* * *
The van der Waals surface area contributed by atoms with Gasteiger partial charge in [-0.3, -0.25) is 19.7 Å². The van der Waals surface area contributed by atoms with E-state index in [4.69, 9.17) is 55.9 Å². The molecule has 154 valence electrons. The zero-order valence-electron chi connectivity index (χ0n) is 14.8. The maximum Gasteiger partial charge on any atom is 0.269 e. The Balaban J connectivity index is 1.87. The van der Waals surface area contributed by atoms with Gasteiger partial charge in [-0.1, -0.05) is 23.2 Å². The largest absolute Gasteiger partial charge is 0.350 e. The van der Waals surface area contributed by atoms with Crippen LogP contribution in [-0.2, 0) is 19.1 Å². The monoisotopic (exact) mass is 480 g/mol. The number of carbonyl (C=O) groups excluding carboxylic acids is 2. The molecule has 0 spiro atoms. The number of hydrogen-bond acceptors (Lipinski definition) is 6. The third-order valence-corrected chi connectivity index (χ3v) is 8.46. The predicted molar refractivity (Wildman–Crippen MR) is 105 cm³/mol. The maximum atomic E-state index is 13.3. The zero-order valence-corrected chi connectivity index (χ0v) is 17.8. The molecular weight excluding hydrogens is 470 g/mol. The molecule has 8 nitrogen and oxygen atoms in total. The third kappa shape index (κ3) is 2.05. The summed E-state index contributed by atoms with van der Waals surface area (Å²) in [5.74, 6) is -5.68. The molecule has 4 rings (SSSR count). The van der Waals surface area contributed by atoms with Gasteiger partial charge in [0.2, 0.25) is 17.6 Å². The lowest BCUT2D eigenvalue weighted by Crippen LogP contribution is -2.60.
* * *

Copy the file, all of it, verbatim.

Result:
The van der Waals surface area contributed by atoms with Gasteiger partial charge in [-0.3, -0.25) is 19.7 Å². The van der Waals surface area contributed by atoms with E-state index in [4.69, 9.17) is 55.9 Å². The molecule has 154 valence electrons. The zero-order valence-electron chi connectivity index (χ0n) is 14.8. The maximum Gasteiger partial charge on any atom is 0.269 e. The Balaban J connectivity index is 1.87. The van der Waals surface area contributed by atoms with Gasteiger partial charge in [-0.1, -0.05) is 23.2 Å². The largest absolute Gasteiger partial charge is 0.350 e. The van der Waals surface area contributed by atoms with Crippen LogP contribution in [-0.2, 0) is 19.1 Å². The monoisotopic (exact) mass is 480 g/mol. The number of carbonyl (C=O) groups excluding carboxylic acids is 2. The molecule has 0 spiro atoms. The number of hydrogen-bond acceptors (Lipinski definition) is 6. The third-order valence-corrected chi connectivity index (χ3v) is 8.46. The predicted molar refractivity (Wildman–Crippen MR) is 105 cm³/mol. The maximum atomic E-state index is 13.3. The zero-order valence-corrected chi connectivity index (χ0v) is 17.8. The molecular weight excluding hydrogens is 470 g/mol. The molecule has 8 nitrogen and oxygen atoms in total. The third kappa shape index (κ3) is 2.05. The summed E-state index contributed by atoms with van der Waals surface area (Å²) in [5.74, 6) is -5.68. The molecule has 4 rings (SSSR count). The van der Waals surface area contributed by atoms with Gasteiger partial charge in [0.2, 0.25) is 17.6 Å². The lowest BCUT2D eigenvalue weighted by Crippen LogP contribution is -2.60.